Reading and watching Samurai movies and stuff

10 10 2010

I started reading Human Action by Ludwig von Mises last week.  I’d been meaning to do so, but…it’s a little daunting.  I tried reading it last summer, but just wasn’t ready; the first sections (“Acting Man” and “The Epistemological Problems of Human Action”) were so unlike anything I had ever tried reading before, I couldn’t make heads or tails of it.

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Steve Horwitz at The Daily Bell

8 10 2010

Update: I’m an idiot.  Steve Horwitz teaches at St. Lawrence University, not George Mason.  Seems reading comprehension is important.

The Daily Bell is a perennially interesting e-journal based in Gais, Switzerland.  Their range of regular contributors is as diverse as the subject matter covered, and I’m sure to check in and read a few articles whenever I have the time.

The Daily Bell does, at times, get a bit conspiratorial.  Fortunately, theirs is the charming, Bilderberg/power elite type of conspiracy theorizing–the kind that is at least grounded in the laws of physics (no Lizard People! stuff there, and they tend to debunk any claims of alien contact).

I particularly respect the Daily Bell’s consistent message that the Internet is an invaluable tool for overcoming ignorance–a constant thorn in the side of those that seek power and control.

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Epiphanies! Revalations!

7 10 2010

Sometimes, when it’s late in the evening and my mind wanders, I’ll hit upon something profound–a thought that changes the way I look at the world.  It happened again last night.

For years I was stumped by the lyrics to Warron Zevon’s 1976 single, “Poor Poor Pitiful Me.” As far as I could tell, the second verse went something like this:

Well I met a girl in West Hollywood
And I ain't namin' names
Well, she really worked me over good
She was just like Jesse James

She really worked me over good
She was a credit to her gender
She put me through some changes, Lord
Sort of like a ????????? blender Read the rest of this entry »

One Night Only! Live in Ann Arbor: Dr. Andrew Bernstein!

5 10 2010

I’ll soon be heading out to see a certain Dr. Andrew Bernstein (I know very little about him) give a talk about global capitalism as the solution to poverty. Bernstein’s visit is sponsored by the University of Michigan Students of Objectivism, the on-campus devotees of Objectivism, the philosophy developed by author Ayn Rand.

Though I’m not a full-fledged student of Objectivism myself, Rand introduced me to many of the ideas about liberty (largely through her fiction; most have heard of the The Fountainhead and Atlas Shrugged, though few have apparently read them) that I have come to embrace. The Students of Objectivism always bring in interesting speakers, and given the subject matter, there’s bound to be some controversy.

I’m not sure if I’ll be able to get the recap up tonight, but it will be coming soon…in the meantime, I’ve got a couple drafts saved that I want to wrap up and post.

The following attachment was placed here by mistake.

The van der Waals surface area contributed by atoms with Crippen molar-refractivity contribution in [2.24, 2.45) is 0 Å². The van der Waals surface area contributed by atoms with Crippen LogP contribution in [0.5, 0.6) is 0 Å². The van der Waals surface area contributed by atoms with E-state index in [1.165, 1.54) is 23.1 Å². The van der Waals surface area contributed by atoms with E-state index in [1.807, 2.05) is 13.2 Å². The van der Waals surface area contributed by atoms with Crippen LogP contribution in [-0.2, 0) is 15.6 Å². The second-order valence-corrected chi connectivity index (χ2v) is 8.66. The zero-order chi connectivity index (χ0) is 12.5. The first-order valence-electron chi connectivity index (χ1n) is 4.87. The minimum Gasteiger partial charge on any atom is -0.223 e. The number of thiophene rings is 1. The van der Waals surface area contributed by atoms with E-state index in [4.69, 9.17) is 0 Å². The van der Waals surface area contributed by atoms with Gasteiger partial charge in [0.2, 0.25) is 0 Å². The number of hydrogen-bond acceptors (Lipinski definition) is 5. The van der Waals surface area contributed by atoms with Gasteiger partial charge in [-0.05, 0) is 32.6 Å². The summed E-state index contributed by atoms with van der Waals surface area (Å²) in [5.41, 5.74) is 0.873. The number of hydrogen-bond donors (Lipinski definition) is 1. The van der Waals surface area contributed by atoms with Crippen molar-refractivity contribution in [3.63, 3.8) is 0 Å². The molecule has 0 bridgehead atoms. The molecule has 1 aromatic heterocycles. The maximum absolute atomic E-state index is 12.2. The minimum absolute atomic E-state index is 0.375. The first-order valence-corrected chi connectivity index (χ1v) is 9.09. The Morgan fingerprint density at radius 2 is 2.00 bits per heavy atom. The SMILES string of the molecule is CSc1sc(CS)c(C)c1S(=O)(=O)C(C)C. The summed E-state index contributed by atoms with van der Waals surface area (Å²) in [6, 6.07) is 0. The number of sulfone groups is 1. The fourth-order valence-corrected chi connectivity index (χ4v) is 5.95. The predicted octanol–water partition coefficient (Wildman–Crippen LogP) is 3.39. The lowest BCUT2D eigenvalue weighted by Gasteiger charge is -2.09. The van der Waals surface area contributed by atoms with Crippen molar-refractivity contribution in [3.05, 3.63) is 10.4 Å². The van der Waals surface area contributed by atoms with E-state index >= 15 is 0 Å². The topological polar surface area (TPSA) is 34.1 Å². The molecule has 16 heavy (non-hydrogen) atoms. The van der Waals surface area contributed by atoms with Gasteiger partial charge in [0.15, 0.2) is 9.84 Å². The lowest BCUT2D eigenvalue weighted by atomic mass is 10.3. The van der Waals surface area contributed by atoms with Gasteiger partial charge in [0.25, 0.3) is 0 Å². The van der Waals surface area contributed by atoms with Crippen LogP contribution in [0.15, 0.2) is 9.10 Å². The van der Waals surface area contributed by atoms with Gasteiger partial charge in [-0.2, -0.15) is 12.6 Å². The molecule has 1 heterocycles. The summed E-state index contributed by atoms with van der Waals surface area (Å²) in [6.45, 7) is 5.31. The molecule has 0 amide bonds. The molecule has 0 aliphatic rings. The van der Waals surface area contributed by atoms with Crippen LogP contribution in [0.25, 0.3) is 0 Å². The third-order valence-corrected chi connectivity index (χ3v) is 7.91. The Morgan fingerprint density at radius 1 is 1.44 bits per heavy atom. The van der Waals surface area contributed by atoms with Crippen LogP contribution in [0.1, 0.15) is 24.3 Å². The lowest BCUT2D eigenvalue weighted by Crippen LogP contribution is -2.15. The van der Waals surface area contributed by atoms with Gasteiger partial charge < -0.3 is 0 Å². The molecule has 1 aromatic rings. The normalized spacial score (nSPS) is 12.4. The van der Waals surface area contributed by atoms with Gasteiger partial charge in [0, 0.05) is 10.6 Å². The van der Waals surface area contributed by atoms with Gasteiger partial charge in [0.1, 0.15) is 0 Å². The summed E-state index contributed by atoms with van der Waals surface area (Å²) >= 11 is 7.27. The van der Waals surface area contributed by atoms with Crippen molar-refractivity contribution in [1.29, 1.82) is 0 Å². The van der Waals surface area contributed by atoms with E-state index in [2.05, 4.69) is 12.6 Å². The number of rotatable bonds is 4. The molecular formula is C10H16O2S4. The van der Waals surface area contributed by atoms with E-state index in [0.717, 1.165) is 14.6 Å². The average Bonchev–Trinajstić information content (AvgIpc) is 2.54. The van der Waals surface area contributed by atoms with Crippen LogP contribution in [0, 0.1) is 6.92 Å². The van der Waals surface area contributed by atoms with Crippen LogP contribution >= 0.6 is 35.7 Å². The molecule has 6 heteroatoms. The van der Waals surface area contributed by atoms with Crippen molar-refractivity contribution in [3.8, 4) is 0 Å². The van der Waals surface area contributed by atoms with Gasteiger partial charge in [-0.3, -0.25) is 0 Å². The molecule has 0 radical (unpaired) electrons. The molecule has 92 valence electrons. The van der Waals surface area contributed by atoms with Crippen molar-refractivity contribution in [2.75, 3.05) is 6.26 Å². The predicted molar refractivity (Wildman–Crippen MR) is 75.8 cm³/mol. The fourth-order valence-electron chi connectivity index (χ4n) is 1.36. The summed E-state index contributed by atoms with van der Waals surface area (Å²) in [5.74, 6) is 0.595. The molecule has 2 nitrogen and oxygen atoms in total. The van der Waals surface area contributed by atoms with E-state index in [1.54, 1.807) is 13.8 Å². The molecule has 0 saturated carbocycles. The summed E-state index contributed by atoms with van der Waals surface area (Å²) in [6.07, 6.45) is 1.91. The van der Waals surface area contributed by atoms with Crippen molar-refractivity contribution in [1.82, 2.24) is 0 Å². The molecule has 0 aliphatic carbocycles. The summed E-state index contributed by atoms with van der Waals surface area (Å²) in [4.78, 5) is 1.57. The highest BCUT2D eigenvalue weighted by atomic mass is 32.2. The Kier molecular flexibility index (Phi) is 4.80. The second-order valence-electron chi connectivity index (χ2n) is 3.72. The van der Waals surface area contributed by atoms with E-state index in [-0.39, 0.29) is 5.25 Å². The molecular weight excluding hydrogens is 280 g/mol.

A Quick Note

5 10 2010

I thought I’d mention that I’ll probably be going back and editing some of the stuff I write here for clarity (though not content). I’m using this as a medium for my thoughts, and because I’ve got a lot of stuff going on, I write posts quickly. Errors slip through. I aim to correct these errors as I notice them and improve my writing at the same time.

So if things change a little bit in past posts…it should be for the better. I hope.

Drolet For Senate

3 10 2010

I’ve finally started writing down some thoughts on the campaign I spent the summer working on.  I’m sure to have more to say, but I was asked to write a column for The Michigan Review on my experiences for an upcoming issue, which forced me to at least put something down on paper.

Unfortunately, the constraints of a newspaper column forced me to limit how much I could say, and I couldn’t spend much time talking about the great people I met and worked with.  Below is my original draft; the finished column is substantially edited for clarity and length, and I’ll post a link to that once the paper hits the stands.  Read the rest of this entry »

Progressivism and the Death of Satire

2 10 2010

When Jonathan Swift penned A Modest Proposal in 1729, he wielded the ancient literary weapon of satire to illustrate the desperate plight of the Irish with terrific effect.  Surely, no reader possessing a shred of humanity could agree with Swift’s position that the poor eat their own children.  Yet how different were the cold, calculated, and indifferent views of much of Smith’s 18th century audience in effect, if not principle?

Satire works when a commentator is able to take the pseudo-logical  arguments of an intellectual opponent just a few steps further, expanding their faulty premises in a new, unexpected, and often shocking or humorous direction.  Ridicule means death for bad ideas–it’s hard to take something seriously when you’re laughing at it–and satire is ridicule’s vector.

It’s hard to make satire work when an idea is too shocking, unbelievable, or laughable to be lampooned.  I’ve come across a number of items so mind-numbingly stupid (perhaps unsurprisingly, all from the progressive set) in the past few days that I’ve had to ask myself: Is it time to lay satire to rest as a tool for incisive commentary?

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